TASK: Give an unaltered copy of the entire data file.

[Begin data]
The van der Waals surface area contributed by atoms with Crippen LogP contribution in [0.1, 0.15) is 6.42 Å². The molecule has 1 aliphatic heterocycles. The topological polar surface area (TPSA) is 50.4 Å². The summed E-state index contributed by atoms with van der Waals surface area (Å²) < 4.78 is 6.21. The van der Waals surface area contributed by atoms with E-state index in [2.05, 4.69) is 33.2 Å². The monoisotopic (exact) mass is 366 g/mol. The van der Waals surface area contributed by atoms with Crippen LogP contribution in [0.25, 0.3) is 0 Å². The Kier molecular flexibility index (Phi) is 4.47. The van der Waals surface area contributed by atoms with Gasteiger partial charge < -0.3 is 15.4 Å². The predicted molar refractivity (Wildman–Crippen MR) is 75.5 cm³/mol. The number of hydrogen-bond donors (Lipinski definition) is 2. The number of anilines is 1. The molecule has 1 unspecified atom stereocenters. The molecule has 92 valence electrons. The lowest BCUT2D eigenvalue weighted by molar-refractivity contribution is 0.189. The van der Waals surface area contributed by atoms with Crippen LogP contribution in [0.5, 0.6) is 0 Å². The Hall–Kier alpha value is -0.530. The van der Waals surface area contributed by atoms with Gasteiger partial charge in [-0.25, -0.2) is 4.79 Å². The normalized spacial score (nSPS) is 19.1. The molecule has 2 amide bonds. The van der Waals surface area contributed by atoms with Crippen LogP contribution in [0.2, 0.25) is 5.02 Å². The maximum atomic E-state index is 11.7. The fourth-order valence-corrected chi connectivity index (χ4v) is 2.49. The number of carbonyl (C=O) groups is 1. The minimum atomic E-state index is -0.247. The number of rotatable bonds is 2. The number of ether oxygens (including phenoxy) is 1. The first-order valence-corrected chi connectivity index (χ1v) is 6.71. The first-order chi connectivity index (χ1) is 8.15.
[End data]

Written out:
The van der Waals surface area contributed by atoms with Crippen LogP contribution in [0.1, 0.15) is 6.42 Å². The molecule has 1 aliphatic heterocycles. The topological polar surface area (TPSA) is 50.4 Å². The summed E-state index contributed by atoms with van der Waals surface area (Å²) < 4.78 is 6.21. The van der Waals surface area contributed by atoms with E-state index in [2.05, 4.69) is 33.2 Å². The monoisotopic (exact) mass is 366 g/mol. The van der Waals surface area contributed by atoms with Crippen LogP contribution in [0.25, 0.3) is 0 Å². The Kier molecular flexibility index (Phi) is 4.47. The van der Waals surface area contributed by atoms with Gasteiger partial charge < -0.3 is 15.4 Å². The predicted molar refractivity (Wildman–Crippen MR) is 75.5 cm³/mol. The number of hydrogen-bond donors (Lipinski definition) is 2. The number of anilines is 1. The molecule has 1 unspecified atom stereocenters. The molecule has 92 valence electrons. The lowest BCUT2D eigenvalue weighted by molar-refractivity contribution is 0.189. The van der Waals surface area contributed by atoms with Crippen LogP contribution in [0.5, 0.6) is 0 Å². The Hall–Kier alpha value is -0.530. The van der Waals surface area contributed by atoms with Gasteiger partial charge in [-0.25, -0.2) is 4.79 Å². The normalized spacial score (nSPS) is 19.1. The molecule has 2 amide bonds. The van der Waals surface area contributed by atoms with Crippen LogP contribution in [0.2, 0.25) is 5.02 Å². The maximum atomic E-state index is 11.7. The fourth-order valence-corrected chi connectivity index (χ4v) is 2.49. The number of carbonyl (C=O) groups is 1. The minimum atomic E-state index is -0.247. The number of rotatable bonds is 2. The number of ether oxygens (including phenoxy) is 1. The first-order valence-corrected chi connectivity index (χ1v) is 6.71. The first-order chi connectivity index (χ1) is 8.15.